Report of the 5th Congress of Internationalisme

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Crisis and class struggle

If we have decided to publish in the IR a report devoted to the political, economic and social situation in two European countries, this is precisely because they are in no way particular or specific, but are exemplary expressions of the proletarian condition in all the industrialized countries.

The vicious austerity in these two countries, which only a few years ago boasted some of the highest living standards in Europe, and an env­iable level of ‘social security’, highlights the evolution of the economic crisis at the heart of world capitalism and the force of the attack on workers’ living standards. Similarly, the workers’ ability to counter-attack and the bourgeoisie’s efforts at political adaptation provide valuable pointers to the development of the balance of class forces.

We therefore consider that this text is an excellent illustration of our overall approach applied to a concrete situation and that it shows clearly how indispensable is the deepening of our analytical framework regarding the role of the left in opposition, rank-and-file union­ism, the historic course and the process of the generalization of class struggle based on the lessons of the previous wave of struggles in grasping today’s social reality.


The Fourth Congress of the ICC’s section in Belgium (held in February 1982) took place two months after Jaruzelski’s putsch in Poland, when the working class was still stunned by the full force of the bourgeoisie’s international counter­offensive.

Within this framework, it was no accident that, after years of hesitation and under direct press­ure from the rest of the western bloc, the Belgian bourgeoisie had just brought its policies into line with those of the bloc as a whole and launched a direct attack on the working class. The Congress resolution on the National Situat­ion correctly described the bourgeoisie’s strategy as follows:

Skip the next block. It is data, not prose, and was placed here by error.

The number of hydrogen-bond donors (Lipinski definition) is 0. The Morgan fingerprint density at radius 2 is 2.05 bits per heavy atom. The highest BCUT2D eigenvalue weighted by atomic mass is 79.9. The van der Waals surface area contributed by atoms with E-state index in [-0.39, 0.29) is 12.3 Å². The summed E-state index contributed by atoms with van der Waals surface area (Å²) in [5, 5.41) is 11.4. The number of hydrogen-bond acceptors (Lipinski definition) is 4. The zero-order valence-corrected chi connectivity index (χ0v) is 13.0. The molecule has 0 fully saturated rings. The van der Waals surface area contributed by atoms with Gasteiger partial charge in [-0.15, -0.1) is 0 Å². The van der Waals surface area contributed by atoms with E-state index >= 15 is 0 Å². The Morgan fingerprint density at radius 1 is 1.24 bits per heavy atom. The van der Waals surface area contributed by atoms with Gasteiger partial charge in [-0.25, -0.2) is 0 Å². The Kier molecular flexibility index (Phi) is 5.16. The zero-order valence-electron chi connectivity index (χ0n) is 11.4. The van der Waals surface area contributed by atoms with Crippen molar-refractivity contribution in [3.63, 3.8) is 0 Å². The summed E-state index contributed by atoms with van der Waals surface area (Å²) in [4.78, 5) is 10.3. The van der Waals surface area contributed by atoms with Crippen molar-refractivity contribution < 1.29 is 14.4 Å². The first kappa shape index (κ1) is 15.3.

the elections of November 1981 have legalized the bourgeoisie’s new battle order in confronting the class struggle; a qualitative step has been taken in the head-on attack against the working class:

a) a tough and arrogant right, firmly anchored in power as a long-term perspective and speaking the ‘language of truth’;

b) a necessary division of labor within the bourgeois political apparatus, between a tough right in government and a left in opposition confronting the class struggle, as well as various subdivisions in both government and opposition, allowing a more supple development of mystifications;

c) a radical-sounding opposition, whose present themes are no longer those of a responsible team developing the illusory perspective of a return to government and whose sole function today is to derail the class struggle and the reactions engendered by draconian austerity.” (Resolution on the Situation in Belgium and Holland, February 1982).

As early as February 1982, the Resolution clearly indicated the major axes of the bourgeoisie’s policy in Belgium for the two years to come. In Holland, the situation was still less clear-cut, and the left had just returned to power. In the report on the situation in Holland, we nonethe­less emphasized that “the PvdA’s (Social-Democrat) participation in the government was nothing other than a temporary jury-rig solution” (idem), and this was quickly confirmed by the end of 1982. Overall, then, in both countries, the period that has just come to an end was characterized by draconian austerity and the continued sabotage undertaken by the left in opposition.

Under the inexorable pressure of the crisis and the austerity that came with it, the confrontation between the classes was renewed still more vigor­ously in the very heart of the industrialized countries. Belgium and Holland returned to the front rank in the renewal of the class struggle. This is the perspective for our evaluation of the results of the bourgeoisie’s strategy, on both the economic and political levels, and of its impact on the development of the prol­etarian struggle.

Crisis and austerity

A) Belgium: Two Years of Austerity and ‘Sacrifices’